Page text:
MEA spokesperson Raveesh Kumar confirmed there was an air to air engagement between the Indian and Pakistani air forces early Wednesday morning.
An Indian Air Force pilot was captured by Pakistan after an air combat on Wednesday during which the two sides said they shot down each other’s warplanes that followed an unsuccessful attempt to target Indian military installations in retaliatory strikes that sparked fears of war.
The aerial engagement between India and Pakistan for the first time since the 1971 war marked a dramatic escalation of confrontation prompting world leaders to urge the two neighbouring countries to exercise “utmost restraint”. India said it shot down a F-16 warplane of Pakistan while it lost a MiG 21 during the fierce engagement between the air forces of the two countries along the Line of Control.
Pakistan Prime Minister Imran Khan sought to defuse the escalating tension by saying war is futile and can lead to unknown consequences while making an oblique reference to the nuclear weapons that both countries possess.
“I ask India: with the weapons you have and the weapons we have, can we really afford a miscalculation? If this (situation) escalates, it will no longer be in my control or in (Prime Minister) Narendra Modi’s,” Khan said in a live television broadcast, as he offered to hold talks with India to resolve issues.
The ministry of external affairs summoned the acting high commissioner of Pakistan Syed Haider Shah and demanded immediate and safe return of the pilot identified as Wing Commander Abhinandan Varthaman.
It was also made clear to Pakistan that no harm should be caused to the Indian defence personnel, the ministry said, adding it has conveyed strong objection to the neighbouring country at the “vulgar display” of an injured personnel in violation of all norms of International Humanitarian Law and the Geneva Convention.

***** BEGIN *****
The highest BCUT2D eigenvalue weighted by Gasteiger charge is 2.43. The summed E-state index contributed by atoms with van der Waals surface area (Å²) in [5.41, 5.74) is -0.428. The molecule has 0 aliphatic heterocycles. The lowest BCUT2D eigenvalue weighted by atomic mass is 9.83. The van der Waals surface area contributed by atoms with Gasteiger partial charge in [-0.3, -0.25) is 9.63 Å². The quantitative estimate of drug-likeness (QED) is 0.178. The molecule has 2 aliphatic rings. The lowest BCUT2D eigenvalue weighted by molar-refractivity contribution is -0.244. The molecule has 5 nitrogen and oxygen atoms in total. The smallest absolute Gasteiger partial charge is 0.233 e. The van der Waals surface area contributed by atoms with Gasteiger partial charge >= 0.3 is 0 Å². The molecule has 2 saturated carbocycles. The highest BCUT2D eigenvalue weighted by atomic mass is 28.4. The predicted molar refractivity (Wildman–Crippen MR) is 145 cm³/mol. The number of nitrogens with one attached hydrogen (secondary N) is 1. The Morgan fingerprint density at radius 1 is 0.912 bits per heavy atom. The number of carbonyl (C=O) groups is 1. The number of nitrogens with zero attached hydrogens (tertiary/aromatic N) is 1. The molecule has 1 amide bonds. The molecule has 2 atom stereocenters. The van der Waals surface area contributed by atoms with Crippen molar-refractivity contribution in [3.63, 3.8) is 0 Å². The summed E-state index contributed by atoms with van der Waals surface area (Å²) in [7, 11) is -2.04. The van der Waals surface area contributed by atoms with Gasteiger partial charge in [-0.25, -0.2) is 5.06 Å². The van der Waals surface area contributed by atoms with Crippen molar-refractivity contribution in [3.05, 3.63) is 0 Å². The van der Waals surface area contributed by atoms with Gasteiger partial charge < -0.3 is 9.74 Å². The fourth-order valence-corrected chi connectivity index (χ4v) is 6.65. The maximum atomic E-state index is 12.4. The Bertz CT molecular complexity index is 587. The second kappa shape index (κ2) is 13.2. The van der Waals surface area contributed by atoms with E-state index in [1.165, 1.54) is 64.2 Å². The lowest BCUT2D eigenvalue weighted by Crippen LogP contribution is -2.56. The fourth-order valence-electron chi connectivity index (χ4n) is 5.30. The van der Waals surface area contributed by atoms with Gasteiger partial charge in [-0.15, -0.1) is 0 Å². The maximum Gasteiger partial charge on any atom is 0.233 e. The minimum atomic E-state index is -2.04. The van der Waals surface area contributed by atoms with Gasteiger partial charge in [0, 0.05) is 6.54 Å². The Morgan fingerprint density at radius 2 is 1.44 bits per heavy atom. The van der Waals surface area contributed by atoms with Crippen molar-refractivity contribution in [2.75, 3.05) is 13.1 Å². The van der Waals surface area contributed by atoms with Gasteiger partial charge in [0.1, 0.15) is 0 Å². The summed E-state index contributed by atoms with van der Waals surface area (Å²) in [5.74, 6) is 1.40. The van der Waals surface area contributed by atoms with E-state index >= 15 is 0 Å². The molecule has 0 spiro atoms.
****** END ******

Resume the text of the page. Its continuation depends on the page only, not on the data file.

In a strongly worded statement, the MEA said the envoy was clearly told that India reserves the right to take “firm and decisive action to protect its national security”.
Pakistan detained the pilot following the aerial engagement in which a Pakistani jet, stated to be a F-16, was downed by Indian air defence forces in Jammu region’s Rajouri sector. The IAF also lost a MiG 21 jet in the engagement, an Indian official said. Pakistan has denied losing a jet.
The Pakistan army retracted its earlier statement that two IAF pilots were arrested and in the evening said it had “only one” pilot in its custody.
“There is only one pilot under Pakistan army’s custody. Wing Comd Abhi Nandan is being treated as per norms of military ethics,” Pakistani military spokesperson Major General Asif Ghafoor said in the evening.
Prime Minister Narendra Modi was given an update on the latest security situation by the chiefs of the three armed forces following violation of Indian airspace by Pakistani fighter jets in Jammu and Kashmir and the capture of the Indian pilot across the LoC, sources said. National Security Advisor Ajit Doval, senior officials of the Indian Navy, Army and the Air Force and other security officials also had a meeting to discuss the current security situation, they said.
WATCH: MEA spokesperson addresses the media on Pakistan's use of aircraft on Wednesday morning
A day after India bombed Jaish-e-Mohammed’s biggest training camp in Pakistan, it was a day of hectic developments moving with dizzying rapidity.
Three Pakistani fighter jets entered Indian air space at 9:58 am to target key military installations in Rajouri and Naushera in Jammu and Kashmir, as part of the retaliatory strike, official sources said.